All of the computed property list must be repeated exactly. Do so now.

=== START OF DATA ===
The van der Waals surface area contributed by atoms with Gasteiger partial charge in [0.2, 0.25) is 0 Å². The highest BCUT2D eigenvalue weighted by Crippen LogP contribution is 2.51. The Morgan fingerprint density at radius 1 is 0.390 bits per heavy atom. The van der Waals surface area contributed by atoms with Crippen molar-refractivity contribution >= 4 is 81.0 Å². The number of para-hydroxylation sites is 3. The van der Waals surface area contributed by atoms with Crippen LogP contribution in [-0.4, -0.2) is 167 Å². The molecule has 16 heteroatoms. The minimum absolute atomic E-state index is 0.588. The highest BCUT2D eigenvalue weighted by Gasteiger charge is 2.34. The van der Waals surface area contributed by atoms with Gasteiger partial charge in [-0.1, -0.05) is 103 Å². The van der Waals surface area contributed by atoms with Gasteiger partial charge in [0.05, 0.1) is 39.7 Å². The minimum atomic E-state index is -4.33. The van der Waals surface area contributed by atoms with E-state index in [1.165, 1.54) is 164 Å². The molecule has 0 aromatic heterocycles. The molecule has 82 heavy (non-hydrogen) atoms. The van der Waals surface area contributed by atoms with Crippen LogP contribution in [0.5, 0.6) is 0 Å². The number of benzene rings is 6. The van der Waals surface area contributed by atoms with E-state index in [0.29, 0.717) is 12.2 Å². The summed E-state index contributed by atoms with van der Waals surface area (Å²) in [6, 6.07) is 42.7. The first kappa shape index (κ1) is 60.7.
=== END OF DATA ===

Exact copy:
The van der Waals surface area contributed by atoms with Gasteiger partial charge in [0.2, 0.25) is 0 Å². The highest BCUT2D eigenvalue weighted by Crippen LogP contribution is 2.51. The Morgan fingerprint density at radius 1 is 0.390 bits per heavy atom. The van der Waals surface area contributed by atoms with Crippen molar-refractivity contribution >= 4 is 81.0 Å². The number of para-hydroxylation sites is 3. The van der Waals surface area contributed by atoms with Crippen LogP contribution in [-0.4, -0.2) is 167 Å². The molecule has 16 heteroatoms. The minimum absolute atomic E-state index is 0.588. The highest BCUT2D eigenvalue weighted by Gasteiger charge is 2.34. The van der Waals surface area contributed by atoms with Gasteiger partial charge in [-0.1, -0.05) is 103 Å². The van der Waals surface area contributed by atoms with Gasteiger partial charge in [0.05, 0.1) is 39.7 Å². The minimum atomic E-state index is -4.33. The van der Waals surface area contributed by atoms with E-state index in [1.165, 1.54) is 164 Å². The molecule has 0 aromatic heterocycles. The molecule has 82 heavy (non-hydrogen) atoms. The van der Waals surface area contributed by atoms with Crippen LogP contribution in [0.5, 0.6) is 0 Å². The number of benzene rings is 6. The van der Waals surface area contributed by atoms with E-state index in [0.29, 0.717) is 12.2 Å². The summed E-state index contributed by atoms with van der Waals surface area (Å²) in [6, 6.07) is 42.7. The first kappa shape index (κ1) is 60.7.